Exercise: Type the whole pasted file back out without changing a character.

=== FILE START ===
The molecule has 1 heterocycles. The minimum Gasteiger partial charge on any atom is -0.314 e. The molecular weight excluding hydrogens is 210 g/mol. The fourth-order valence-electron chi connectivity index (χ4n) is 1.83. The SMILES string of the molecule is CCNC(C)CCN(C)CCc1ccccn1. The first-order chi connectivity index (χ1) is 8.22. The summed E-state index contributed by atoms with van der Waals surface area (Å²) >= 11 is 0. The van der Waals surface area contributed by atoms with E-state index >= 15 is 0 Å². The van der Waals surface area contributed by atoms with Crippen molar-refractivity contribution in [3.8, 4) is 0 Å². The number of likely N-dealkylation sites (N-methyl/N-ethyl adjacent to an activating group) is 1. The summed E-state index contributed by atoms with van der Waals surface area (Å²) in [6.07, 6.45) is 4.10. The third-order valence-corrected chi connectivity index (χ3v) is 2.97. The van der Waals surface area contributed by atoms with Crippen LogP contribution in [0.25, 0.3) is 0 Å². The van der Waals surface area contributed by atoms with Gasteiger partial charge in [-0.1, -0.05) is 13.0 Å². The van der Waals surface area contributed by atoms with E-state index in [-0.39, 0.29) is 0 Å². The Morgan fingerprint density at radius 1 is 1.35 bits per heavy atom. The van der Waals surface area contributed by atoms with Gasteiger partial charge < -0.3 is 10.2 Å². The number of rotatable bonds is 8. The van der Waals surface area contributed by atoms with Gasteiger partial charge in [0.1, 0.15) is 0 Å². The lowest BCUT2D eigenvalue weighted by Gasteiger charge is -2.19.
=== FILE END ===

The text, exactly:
The molecule has 1 heterocycles. The minimum Gasteiger partial charge on any atom is -0.314 e. The molecular weight excluding hydrogens is 210 g/mol. The fourth-order valence-electron chi connectivity index (χ4n) is 1.83. The SMILES string of the molecule is CCNC(C)CCN(C)CCc1ccccn1. The first-order chi connectivity index (χ1) is 8.22. The summed E-state index contributed by atoms with van der Waals surface area (Å²) >= 11 is 0. The van der Waals surface area contributed by atoms with E-state index >= 15 is 0 Å². The van der Waals surface area contributed by atoms with Crippen molar-refractivity contribution in [3.8, 4) is 0 Å². The number of likely N-dealkylation sites (N-methyl/N-ethyl adjacent to an activating group) is 1. The summed E-state index contributed by atoms with van der Waals surface area (Å²) in [6.07, 6.45) is 4.10. The third-order valence-corrected chi connectivity index (χ3v) is 2.97. The van der Waals surface area contributed by atoms with Crippen LogP contribution in [0.25, 0.3) is 0 Å². The van der Waals surface area contributed by atoms with Gasteiger partial charge in [-0.1, -0.05) is 13.0 Å². The van der Waals surface area contributed by atoms with E-state index in [-0.39, 0.29) is 0 Å². The Morgan fingerprint density at radius 1 is 1.35 bits per heavy atom. The van der Waals surface area contributed by atoms with Gasteiger partial charge < -0.3 is 10.2 Å². The number of rotatable bonds is 8. The van der Waals surface area contributed by atoms with Gasteiger partial charge in [0.1, 0.15) is 0 Å². The lowest BCUT2D eigenvalue weighted by Gasteiger charge is -2.19.